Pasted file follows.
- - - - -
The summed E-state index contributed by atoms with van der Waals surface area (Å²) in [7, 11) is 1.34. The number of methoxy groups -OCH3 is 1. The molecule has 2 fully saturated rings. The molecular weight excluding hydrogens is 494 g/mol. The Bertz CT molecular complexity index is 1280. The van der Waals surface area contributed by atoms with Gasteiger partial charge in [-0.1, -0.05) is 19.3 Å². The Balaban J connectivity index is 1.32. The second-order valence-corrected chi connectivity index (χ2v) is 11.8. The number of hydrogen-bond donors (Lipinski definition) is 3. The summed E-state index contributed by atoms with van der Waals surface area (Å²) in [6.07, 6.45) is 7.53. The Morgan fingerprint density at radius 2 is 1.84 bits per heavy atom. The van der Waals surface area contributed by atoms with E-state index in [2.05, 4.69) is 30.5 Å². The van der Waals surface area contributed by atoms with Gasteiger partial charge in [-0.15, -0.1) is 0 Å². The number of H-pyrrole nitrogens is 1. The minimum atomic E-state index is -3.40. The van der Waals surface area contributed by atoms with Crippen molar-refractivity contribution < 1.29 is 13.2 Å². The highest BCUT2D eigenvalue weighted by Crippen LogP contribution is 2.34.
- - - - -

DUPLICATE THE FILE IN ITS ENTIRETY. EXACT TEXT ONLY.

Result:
The summed E-state index contributed by atoms with van der Waals surface area (Å²) in [7, 11) is 1.34. The number of methoxy groups -OCH3 is 1. The molecule has 2 fully saturated rings. The molecular weight excluding hydrogens is 494 g/mol. The Bertz CT molecular complexity index is 1280. The van der Waals surface area contributed by atoms with Gasteiger partial charge in [-0.1, -0.05) is 19.3 Å². The Balaban J connectivity index is 1.32. The second-order valence-corrected chi connectivity index (χ2v) is 11.8. The number of hydrogen-bond donors (Lipinski definition) is 3. The summed E-state index contributed by atoms with van der Waals surface area (Å²) in [6.07, 6.45) is 7.53. The Morgan fingerprint density at radius 2 is 1.84 bits per heavy atom. The van der Waals surface area contributed by atoms with E-state index in [2.05, 4.69) is 30.5 Å². The van der Waals surface area contributed by atoms with Gasteiger partial charge in [-0.15, -0.1) is 0 Å². The number of H-pyrrole nitrogens is 1. The minimum atomic E-state index is -3.40. The van der Waals surface area contributed by atoms with Crippen molar-refractivity contribution < 1.29 is 13.2 Å². The highest BCUT2D eigenvalue weighted by Crippen LogP contribution is 2.34.